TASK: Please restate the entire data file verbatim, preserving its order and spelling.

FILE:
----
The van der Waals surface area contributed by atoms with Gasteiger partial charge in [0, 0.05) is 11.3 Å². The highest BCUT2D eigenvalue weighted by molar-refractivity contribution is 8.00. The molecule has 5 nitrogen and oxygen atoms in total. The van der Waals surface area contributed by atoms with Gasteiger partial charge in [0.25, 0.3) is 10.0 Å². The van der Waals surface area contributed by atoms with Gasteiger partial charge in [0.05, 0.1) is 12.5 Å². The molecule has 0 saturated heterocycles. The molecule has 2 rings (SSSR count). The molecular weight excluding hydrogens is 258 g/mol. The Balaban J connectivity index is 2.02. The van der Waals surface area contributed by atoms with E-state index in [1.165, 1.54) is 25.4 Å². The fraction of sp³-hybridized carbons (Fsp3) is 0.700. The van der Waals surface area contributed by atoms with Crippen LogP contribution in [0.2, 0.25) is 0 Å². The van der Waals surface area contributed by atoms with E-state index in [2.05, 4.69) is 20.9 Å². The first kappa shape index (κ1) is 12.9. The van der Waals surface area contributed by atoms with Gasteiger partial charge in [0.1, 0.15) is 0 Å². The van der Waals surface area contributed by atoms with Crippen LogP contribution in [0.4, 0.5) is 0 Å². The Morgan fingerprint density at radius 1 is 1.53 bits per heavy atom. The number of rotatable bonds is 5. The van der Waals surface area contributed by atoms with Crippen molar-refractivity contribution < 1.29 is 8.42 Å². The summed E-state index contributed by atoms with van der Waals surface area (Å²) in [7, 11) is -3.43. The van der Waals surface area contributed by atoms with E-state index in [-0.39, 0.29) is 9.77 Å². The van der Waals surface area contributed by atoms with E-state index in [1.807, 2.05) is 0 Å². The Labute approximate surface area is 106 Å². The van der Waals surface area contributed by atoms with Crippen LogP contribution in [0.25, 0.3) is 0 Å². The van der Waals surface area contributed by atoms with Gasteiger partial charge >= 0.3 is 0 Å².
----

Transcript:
The van der Waals surface area contributed by atoms with Gasteiger partial charge in [0, 0.05) is 11.3 Å². The highest BCUT2D eigenvalue weighted by molar-refractivity contribution is 8.00. The molecule has 5 nitrogen and oxygen atoms in total. The van der Waals surface area contributed by atoms with Gasteiger partial charge in [0.25, 0.3) is 10.0 Å². The van der Waals surface area contributed by atoms with Gasteiger partial charge in [0.05, 0.1) is 12.5 Å². The molecule has 0 saturated heterocycles. The molecule has 2 rings (SSSR count). The molecular weight excluding hydrogens is 258 g/mol. The Balaban J connectivity index is 2.02. The van der Waals surface area contributed by atoms with E-state index in [1.165, 1.54) is 25.4 Å². The fraction of sp³-hybridized carbons (Fsp3) is 0.700. The van der Waals surface area contributed by atoms with Crippen LogP contribution in [0.2, 0.25) is 0 Å². The van der Waals surface area contributed by atoms with E-state index in [2.05, 4.69) is 20.9 Å². The first kappa shape index (κ1) is 12.9. The van der Waals surface area contributed by atoms with Gasteiger partial charge in [0.1, 0.15) is 0 Å². The van der Waals surface area contributed by atoms with Crippen LogP contribution in [0.4, 0.5) is 0 Å². The Morgan fingerprint density at radius 1 is 1.53 bits per heavy atom. The number of rotatable bonds is 5. The van der Waals surface area contributed by atoms with Crippen molar-refractivity contribution < 1.29 is 8.42 Å². The summed E-state index contributed by atoms with van der Waals surface area (Å²) in [7, 11) is -3.43. The van der Waals surface area contributed by atoms with E-state index in [-0.39, 0.29) is 9.77 Å². The van der Waals surface area contributed by atoms with E-state index in [1.807, 2.05) is 0 Å². The Labute approximate surface area is 106 Å². The van der Waals surface area contributed by atoms with Crippen LogP contribution in [0.25, 0.3) is 0 Å². The van der Waals surface area contributed by atoms with Gasteiger partial charge >= 0.3 is 0 Å².